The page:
Natural Attractions in Tasmania

by trodel

The tiniest Australian state, Tasmania is quite large for an island and extremely rich in natural beauties. Natural parks and reservations cover about a third of the island’s territory, but due to the low urbanization rate, the whole island is practically a wild paradise. Another thing that makes Tasmania a particularly interesting place to visit is represented by the unique species of animals and plants inhabiting the island. The Tasmanian Devil is probably the best known species endemic to Tasmania but there are lots of other fascinating animals to discover in the Tasmanian forests, lakes and rivers. So check out the following natural attractions in Tasmania, they might inspire you to plan your next adventure:

Gordon River

by robynejay

Along with its two contributories, Collingwood and Franklin, Gordon River gives birth to a wonderful display of narrow gorges and spectacular rapids. On the upper course, the river is suitable for rafting and kayaking, while close to the river mouth the water is deep enough to allow small vessels. Hiking through the rainforest or cruising are just as popular.

Hastings Caves

This is the largest cave system in Tasmania and also the most visited in the whole country. Newdgate is the best known and also the most spectacular of all caves. The cave features different calcite formations, all strategically lit, and large underground chambers. Claustrophobics can still enjoy the area as there are several thermal springs, including a large pool open to the public.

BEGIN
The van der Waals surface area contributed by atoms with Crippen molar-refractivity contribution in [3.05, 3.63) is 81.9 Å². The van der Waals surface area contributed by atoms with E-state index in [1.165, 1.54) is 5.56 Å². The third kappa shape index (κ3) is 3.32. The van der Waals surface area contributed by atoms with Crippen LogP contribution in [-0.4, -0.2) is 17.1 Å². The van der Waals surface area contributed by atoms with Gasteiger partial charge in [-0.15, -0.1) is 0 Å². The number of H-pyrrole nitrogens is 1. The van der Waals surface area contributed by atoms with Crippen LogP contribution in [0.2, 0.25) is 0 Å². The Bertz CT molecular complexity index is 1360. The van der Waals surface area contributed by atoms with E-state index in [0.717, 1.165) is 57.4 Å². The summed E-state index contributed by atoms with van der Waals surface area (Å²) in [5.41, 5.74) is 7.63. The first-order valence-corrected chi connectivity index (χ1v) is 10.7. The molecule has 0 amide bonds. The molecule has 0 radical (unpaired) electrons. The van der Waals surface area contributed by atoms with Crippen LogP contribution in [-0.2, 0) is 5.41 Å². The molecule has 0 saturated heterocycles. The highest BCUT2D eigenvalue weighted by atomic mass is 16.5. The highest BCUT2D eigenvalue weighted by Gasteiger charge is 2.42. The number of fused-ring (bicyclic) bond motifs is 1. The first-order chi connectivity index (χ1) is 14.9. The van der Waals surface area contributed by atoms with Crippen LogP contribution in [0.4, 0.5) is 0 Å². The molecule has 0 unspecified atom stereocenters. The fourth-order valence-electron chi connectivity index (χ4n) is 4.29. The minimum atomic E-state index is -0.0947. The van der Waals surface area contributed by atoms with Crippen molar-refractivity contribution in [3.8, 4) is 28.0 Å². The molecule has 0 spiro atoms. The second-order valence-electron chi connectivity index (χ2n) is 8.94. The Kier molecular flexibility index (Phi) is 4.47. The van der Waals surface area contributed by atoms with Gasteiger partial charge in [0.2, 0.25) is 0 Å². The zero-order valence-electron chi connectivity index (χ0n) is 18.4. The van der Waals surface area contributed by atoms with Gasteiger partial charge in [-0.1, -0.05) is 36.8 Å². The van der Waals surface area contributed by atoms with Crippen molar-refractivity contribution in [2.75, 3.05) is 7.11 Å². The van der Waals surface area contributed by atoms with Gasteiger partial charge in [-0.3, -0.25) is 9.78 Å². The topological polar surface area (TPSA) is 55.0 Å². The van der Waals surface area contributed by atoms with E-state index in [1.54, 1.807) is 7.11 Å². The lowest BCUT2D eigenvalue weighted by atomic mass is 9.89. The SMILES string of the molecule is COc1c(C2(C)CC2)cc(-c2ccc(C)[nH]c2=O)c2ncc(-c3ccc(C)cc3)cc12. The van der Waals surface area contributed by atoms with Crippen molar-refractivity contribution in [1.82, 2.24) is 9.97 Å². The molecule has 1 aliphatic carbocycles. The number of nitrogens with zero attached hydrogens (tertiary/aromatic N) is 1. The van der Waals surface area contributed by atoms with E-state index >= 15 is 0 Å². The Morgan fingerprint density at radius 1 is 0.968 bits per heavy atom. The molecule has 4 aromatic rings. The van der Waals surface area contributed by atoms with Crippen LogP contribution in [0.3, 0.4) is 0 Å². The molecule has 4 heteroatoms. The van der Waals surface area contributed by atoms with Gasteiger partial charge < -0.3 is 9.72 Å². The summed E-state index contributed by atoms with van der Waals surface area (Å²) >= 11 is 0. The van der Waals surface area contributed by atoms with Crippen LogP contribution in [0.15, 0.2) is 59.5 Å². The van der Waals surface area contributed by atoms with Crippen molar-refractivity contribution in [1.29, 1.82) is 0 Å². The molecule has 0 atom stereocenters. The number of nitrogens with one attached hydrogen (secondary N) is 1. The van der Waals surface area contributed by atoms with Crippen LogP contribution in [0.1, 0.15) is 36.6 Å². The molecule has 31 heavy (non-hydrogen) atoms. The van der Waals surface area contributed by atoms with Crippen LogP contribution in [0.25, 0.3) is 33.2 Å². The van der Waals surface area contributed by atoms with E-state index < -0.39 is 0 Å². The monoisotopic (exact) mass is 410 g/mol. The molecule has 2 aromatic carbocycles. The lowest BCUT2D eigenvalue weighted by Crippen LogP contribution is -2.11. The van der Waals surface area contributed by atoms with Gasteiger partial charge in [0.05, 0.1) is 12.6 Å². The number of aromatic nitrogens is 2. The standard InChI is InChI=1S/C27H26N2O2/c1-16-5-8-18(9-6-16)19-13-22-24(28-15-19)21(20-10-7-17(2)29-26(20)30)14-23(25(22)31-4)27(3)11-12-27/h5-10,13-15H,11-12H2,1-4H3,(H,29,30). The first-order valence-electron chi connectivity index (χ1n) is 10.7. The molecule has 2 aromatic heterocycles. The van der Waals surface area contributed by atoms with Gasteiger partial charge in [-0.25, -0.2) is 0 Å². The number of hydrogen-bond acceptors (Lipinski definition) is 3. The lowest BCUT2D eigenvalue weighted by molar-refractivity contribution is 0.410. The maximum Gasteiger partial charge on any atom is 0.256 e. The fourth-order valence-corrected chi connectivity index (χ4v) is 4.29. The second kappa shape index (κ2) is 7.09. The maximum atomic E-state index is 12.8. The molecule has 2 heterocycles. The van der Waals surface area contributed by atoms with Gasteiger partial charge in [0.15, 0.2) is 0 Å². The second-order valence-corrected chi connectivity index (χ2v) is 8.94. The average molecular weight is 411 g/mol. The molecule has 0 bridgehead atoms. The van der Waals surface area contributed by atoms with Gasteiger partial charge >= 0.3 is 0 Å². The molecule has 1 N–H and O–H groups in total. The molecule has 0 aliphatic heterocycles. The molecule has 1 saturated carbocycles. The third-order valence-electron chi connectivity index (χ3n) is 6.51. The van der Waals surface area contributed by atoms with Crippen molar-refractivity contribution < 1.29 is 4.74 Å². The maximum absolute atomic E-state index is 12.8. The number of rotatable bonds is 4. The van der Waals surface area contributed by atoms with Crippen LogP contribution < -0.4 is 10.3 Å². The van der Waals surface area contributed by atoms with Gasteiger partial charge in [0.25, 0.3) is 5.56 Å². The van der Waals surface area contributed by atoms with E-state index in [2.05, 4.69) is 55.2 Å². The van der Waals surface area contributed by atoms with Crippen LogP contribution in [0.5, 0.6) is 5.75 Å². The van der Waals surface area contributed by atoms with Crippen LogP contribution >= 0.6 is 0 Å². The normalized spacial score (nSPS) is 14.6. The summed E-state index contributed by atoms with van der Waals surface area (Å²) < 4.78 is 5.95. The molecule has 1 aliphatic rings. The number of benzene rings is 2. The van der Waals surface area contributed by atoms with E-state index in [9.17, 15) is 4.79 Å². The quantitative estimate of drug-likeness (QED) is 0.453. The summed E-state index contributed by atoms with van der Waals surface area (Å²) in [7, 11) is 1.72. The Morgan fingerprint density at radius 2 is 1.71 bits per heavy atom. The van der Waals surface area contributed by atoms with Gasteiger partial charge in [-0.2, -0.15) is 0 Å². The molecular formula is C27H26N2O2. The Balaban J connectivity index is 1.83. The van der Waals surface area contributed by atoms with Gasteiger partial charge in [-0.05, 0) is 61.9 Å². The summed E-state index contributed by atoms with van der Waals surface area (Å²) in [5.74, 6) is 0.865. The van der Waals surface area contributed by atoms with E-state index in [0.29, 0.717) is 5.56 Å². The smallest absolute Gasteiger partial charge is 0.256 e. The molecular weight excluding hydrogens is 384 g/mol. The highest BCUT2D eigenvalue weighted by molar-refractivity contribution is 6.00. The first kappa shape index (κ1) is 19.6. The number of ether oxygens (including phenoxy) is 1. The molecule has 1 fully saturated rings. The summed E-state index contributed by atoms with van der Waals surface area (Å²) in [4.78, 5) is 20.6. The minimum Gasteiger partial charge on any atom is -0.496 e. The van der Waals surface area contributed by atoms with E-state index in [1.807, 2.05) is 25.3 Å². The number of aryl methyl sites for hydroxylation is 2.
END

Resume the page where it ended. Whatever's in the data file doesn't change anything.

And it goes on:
Freycinett National Park

Let us remember that Tasmania is in fact an island so its beaches and natural bays shouldn’t be neglected, as well. A visit to Freycinett National park represents the best occasion to mix activities such as hiking and climbing with swimming and sunbathing. The beautiful bay with blue and shallow waters is surrounded by a thin strip of golden sand, which then makes room for forested peaks, with countless panorama points. It’s also a great place to observe birds.

Narawntapu National Park

by JJ Harrison

You cannot leave Tasmania without taking a glimpse (if not a shot) at its famous animals. Wombats, wallabies and Forester kangaroos are a common sight in Narawntapu. You’ll also encounter plenty of species of endemic birds, and have a chance to admire the eucalyptus and mangrove forests.

Mount Wellington

This a lovely hike from Hobart, the Tasmanian capital. The altitude of the mountain is of about 4000 feet, so a hike up to the observation point will offer you super views of Hobart and its vicinities. The mountain trails and roads are suitable for all kind of activities, from mountain biking to entertainment.

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